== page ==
• Create advertisements to your social site via other social sites. Perhaps you can create Facebook or LinkedIn ads that help get both average Joes and professionals alike into your community. Facebook ads are particularly lucrative, and don’t necessarily have to run on a daily budget like Google AdWords does.
  • A representative we spoke to from Vocus said that you can make the Facebook or Twitter page drive followers to the social network to find out more about your company. In other words, try not to let out so much information on Facebook. Instead, let the client or prospect “click to find out more.”

Looking for someone to host and create your social network? Here are two social network providers that require little to no tech knowledge:

  • Hoop.la provides a fully social service that allows your visitors to create accounts, read your blog, participate in your forum, share videos, and tons of other neat stuff! Their prices start at $99 a year. If you want to serve your own advertisements, choose anything above their basic plan, such as the silver plan, which costs $199 a year. With each plan, you get more features added and a higher page view limit.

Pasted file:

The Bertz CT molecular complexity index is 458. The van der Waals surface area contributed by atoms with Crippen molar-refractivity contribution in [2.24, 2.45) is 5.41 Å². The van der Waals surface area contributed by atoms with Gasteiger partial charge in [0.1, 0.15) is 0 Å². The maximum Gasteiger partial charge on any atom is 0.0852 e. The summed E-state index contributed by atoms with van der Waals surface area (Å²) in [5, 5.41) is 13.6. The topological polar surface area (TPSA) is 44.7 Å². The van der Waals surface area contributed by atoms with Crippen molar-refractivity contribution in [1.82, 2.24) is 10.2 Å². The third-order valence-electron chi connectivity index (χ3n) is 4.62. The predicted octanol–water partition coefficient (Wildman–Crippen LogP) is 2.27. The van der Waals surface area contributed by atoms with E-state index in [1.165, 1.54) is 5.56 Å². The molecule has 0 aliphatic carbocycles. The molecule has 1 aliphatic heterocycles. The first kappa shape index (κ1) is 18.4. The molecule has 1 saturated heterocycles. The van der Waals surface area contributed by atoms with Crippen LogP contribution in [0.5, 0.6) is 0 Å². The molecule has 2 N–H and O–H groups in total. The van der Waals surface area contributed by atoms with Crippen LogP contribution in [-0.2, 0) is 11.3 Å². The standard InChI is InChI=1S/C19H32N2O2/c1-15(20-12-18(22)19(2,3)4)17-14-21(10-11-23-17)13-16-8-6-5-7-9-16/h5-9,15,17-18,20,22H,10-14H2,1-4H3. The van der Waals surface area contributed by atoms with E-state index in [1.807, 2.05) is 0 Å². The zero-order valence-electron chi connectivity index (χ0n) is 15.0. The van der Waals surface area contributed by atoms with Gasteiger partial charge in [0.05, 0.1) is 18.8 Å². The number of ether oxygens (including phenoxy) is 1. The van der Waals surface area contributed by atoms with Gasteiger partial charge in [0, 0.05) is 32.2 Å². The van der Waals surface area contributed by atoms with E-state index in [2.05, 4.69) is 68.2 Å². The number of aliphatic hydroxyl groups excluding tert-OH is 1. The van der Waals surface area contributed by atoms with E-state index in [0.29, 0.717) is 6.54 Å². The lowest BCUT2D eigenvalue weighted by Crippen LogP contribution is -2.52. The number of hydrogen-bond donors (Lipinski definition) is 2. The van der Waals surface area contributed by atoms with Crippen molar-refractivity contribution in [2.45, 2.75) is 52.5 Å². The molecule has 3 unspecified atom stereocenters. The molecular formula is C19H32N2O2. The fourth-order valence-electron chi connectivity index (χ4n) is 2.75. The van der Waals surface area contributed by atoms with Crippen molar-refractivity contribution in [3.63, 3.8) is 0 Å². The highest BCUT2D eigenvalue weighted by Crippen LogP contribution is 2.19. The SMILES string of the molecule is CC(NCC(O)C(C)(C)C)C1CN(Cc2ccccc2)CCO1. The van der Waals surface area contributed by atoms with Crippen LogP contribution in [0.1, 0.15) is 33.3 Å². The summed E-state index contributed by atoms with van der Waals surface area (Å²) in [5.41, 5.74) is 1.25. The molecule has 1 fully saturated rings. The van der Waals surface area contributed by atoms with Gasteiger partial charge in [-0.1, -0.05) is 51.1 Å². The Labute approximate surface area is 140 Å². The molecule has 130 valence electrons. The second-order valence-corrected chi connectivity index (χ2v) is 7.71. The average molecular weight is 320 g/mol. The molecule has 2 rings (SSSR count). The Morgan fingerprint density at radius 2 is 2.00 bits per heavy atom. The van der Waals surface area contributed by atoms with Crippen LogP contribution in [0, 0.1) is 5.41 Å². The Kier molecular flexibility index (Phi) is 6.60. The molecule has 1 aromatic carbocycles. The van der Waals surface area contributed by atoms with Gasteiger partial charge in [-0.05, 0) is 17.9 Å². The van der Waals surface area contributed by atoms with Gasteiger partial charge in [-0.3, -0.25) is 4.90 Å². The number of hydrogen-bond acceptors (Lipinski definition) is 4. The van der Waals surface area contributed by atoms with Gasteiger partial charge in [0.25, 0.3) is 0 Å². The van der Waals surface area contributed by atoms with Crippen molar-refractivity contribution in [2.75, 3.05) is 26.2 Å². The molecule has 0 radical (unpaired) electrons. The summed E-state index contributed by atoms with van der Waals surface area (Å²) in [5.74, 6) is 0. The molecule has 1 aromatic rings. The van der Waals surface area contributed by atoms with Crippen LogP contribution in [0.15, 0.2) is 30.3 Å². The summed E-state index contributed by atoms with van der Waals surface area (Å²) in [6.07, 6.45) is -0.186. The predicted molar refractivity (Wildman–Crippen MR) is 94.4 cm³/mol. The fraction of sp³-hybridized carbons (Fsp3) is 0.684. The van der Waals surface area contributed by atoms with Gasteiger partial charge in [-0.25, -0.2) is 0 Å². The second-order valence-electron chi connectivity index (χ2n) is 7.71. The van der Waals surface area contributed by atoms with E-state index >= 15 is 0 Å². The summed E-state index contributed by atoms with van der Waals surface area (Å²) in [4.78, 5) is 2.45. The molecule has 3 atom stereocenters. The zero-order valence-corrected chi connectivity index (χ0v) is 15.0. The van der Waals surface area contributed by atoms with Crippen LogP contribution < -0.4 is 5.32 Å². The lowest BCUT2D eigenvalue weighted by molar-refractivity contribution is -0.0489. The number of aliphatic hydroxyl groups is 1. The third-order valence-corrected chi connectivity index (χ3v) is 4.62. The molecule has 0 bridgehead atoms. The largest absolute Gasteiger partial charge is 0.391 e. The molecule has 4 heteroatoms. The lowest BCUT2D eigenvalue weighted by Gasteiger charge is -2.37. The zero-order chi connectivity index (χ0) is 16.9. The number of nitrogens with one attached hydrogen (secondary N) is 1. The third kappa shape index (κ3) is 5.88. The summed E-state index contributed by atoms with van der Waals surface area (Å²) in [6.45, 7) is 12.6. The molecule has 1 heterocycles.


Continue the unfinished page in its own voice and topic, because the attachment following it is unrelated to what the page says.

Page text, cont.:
• Ning gives you a range of features for a social website. Although they’ve done away with third-party plugin providers and no longer offer free services, they continue to serve websites for groups, celebrities, and businesses like Linkin Park, Tony Hawk, and The Twilight Saga. Pricing starts at $2.95 a month for a website with up to 150 members and continue at $59.95 a month for unlimited members.

Remember to choose what’s best for you and decide on whether your business model would successfully accommodate its own social scene, or you should just stick to Facebook, Twitter, and Google Plus.